Caoimhín Mac Giolla Léith: How would you describe the relationship between your art-making, writing and activism? Has it changed over the years?
Cecilia Vicuña: It’s a relationship that keeps moving while remaining the same. I couldn’t think of one without the other and so the limit between them is porous and shifting and leaky. Something in me seems to know what’s what, whether this is something that goes in the direction of writing or the direction of art. As for activism, when I was young, teenagers my age were completely involved in Chilean politics. When there was a miners’ strike we were on the street. We didn't think: those are the miners and we are the high-school students. It was one and the same. Yesterday I went to visit Marx’s grave at Highgate cemetery and cried hopelessly. To think that those words meant something: ‘Workers of the world unite’. That unity for us was not an idea but something that we lived. I think I translated that unity into my creative process.
CMGL: Feminism is obviously one of the most important social and intellectual movements of our lifetime. Can you say something about your relationship to it?
CV: Both my grandmothers and my mother had this tremendous frustration at not being able to be what they really were. I sensed that like an animal force within me. The minute I heard that there was something called feminism I knew I was one of them. The liberating force was tremendous.
CMGL: You have described many times an early moment of personal revelation – on a beach in Concón, Chile, in 1966 – of interconnectedness with nature. The 1960s saw increased consciousness of ecological matters, though nothing compared to the present when we have proof of our species’ destructive presence on this planet. How have your practices evolved in relation to our changing perception of our place in a grander ecology?
CV: Well, if all these elements of my practice were connected before, now they are much more intensely pushed together as a stream of consciousness directed towards continuity of life. This, for me, is the core way indigenous culture differs from Western culture. If you peel away all the philosophical and conceptual ideas you come down to a love, an intense passion for what came before and what will come after. That orientation towards continuity of transmission has become far stronger now that I know we’re all dying.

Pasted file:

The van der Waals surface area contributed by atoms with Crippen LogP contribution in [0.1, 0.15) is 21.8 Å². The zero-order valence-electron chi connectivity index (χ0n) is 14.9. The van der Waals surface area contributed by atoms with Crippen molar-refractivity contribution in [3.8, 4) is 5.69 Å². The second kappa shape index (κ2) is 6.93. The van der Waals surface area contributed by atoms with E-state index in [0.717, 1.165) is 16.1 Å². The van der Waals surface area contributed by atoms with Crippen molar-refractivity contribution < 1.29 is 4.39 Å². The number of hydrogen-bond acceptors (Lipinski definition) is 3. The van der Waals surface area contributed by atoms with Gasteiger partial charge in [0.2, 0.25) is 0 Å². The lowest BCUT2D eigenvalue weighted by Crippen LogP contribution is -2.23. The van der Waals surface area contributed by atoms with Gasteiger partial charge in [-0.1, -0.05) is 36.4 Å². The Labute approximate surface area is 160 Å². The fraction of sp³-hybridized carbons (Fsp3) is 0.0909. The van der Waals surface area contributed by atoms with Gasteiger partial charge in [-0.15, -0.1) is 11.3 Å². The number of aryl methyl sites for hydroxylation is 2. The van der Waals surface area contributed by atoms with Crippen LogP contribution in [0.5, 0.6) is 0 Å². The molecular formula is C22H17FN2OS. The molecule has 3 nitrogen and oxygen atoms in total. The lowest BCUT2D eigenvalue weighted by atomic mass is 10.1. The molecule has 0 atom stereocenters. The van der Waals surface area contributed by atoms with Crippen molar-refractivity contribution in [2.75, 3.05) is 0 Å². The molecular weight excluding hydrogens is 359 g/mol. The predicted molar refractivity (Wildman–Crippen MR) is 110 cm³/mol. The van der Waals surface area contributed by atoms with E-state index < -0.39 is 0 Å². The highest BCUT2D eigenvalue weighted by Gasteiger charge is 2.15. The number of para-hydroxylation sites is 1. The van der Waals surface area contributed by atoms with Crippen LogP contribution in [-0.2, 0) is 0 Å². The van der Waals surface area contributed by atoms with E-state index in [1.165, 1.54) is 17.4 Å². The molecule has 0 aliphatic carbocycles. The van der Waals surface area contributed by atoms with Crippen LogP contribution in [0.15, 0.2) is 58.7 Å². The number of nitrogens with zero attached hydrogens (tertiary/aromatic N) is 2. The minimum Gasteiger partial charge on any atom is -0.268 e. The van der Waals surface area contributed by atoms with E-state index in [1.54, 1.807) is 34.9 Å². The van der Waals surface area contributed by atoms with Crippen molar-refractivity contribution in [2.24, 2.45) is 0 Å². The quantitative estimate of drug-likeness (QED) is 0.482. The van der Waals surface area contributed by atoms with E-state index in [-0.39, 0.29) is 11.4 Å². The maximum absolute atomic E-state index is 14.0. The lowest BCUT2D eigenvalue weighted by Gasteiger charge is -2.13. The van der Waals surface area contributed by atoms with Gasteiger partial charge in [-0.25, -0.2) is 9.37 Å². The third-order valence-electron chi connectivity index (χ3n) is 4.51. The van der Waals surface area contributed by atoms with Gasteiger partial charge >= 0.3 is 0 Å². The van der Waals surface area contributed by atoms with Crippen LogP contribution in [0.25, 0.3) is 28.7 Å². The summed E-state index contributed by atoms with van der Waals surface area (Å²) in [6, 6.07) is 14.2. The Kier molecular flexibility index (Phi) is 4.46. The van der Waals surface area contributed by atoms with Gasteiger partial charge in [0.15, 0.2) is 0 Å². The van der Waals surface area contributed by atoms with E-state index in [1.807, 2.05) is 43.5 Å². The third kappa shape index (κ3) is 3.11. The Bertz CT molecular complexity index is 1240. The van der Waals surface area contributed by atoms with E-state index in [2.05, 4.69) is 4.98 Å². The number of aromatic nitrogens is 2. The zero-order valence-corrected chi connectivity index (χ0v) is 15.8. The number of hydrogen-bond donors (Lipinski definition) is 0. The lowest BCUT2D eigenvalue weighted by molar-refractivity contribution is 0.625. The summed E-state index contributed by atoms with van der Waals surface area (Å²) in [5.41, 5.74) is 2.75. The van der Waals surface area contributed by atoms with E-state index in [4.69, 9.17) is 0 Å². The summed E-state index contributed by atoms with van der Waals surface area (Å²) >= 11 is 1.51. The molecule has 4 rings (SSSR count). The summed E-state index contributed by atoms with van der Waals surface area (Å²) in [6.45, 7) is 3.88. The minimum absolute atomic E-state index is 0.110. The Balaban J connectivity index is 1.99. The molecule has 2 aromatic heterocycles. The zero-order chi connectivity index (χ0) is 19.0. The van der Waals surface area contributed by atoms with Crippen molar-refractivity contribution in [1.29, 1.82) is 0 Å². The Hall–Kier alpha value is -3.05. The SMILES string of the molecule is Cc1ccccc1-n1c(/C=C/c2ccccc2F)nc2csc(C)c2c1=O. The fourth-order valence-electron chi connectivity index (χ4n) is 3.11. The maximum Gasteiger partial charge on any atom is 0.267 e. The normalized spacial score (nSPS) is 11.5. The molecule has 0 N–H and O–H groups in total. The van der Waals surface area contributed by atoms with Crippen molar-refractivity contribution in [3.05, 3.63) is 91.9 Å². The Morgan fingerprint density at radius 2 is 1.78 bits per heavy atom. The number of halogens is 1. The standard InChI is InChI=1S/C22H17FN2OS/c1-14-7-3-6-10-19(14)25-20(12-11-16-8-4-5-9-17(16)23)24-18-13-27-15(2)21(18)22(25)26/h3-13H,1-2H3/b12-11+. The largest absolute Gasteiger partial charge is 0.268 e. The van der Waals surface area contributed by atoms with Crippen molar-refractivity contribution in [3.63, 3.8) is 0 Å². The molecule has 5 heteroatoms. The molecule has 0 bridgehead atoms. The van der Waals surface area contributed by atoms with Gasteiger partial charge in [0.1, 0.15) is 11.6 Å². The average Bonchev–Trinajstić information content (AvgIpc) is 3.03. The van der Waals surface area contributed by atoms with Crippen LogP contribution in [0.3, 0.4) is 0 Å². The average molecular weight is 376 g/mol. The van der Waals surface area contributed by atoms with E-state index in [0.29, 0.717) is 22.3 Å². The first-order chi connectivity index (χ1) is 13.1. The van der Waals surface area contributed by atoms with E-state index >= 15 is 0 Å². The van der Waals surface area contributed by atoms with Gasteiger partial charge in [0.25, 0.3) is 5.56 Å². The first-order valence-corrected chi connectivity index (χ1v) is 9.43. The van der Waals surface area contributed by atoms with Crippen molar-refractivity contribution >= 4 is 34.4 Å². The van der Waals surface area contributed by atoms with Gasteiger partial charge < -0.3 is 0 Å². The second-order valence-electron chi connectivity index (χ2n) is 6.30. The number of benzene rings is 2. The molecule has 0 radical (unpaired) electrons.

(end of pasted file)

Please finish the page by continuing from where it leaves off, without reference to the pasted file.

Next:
CMGL: Can you give examples?
CV: I’ve just done an exhibition in Santiago called ‘Minga del Cielo Oscuro’ (‘Minga of the Dark Night’). Minga is an indigenous concept, a word in Quechua meaning ‘a collective work with a common purpose’. The purpose here was to bring awareness to the fact that the disappearance of the darkness of night is killing us and thousands of other species.
CMGL: Because of the ubiquity of artificial light?
CV: Exactly. Technology is pushing blue light through screens. Blue light causes cancer and kills insects. Artificial light affects the migration of birds. Most of all, in terms of our human future – if there is a future – it affects our sensory system. We become desensitized by the lack of darkness, by the lack of night. When I discovered that – my God! – that was such a revelation. I called for a minga where scientists, ancestral knowledge and artists collaborate to bring awareness to that idea. Ideally, if this succeeds, it will change the law. It’s a very ancestral, ancient concept where the poet advances the law. It’s not that I have that ambition personally but that the collective intelligence moves toward it.
CMGL: Your retrospective at the Witte de With in Rotterdam this year surveys more than half a century of activities and objects. How different is it looking back compared to the anxious looking forward that we’ve been discussing?
CV: Looking back has to be focused on failure. Hence the exhibition’s title: ‘Seehearing the Enlightened Failure’. It’s is a very funky translation. In Spanish it works several ways. Veroír El fracaso Iluminado can mean you’re throwing light on your own failure, or throwing light on the failure of such-and-such phenomena, or that failure has been enlightenment. I wrote a poem about the failure of my life when I was a teenager. I somehow had an awareness that my life was going to be a total failure. And if you look at the stories represented in the retrospective in Rotterdam, it’s one failure after the next. For example, the principal failure: in 1970, I understood that only through reforestation could we save this earth. I proposed it to Chilean then-President Salvador Allende who said: ‘I love it, but Chile is not ready’. And now Greta Thunberg and all enlightened people say the only action we can take to protect the biosphere is to plant billions of trees.
CMGL: The wordplay in the title of your Witte de With show is also characteristic of both your poetry and your visual art. I'm thinking of the ‘Palabrarmas’, an important series of colourful, banner-like works made in London and Bogotá in the '70s. This neologism, which blends palabras (words) and armas (weapons), suggests a weaponizing of language.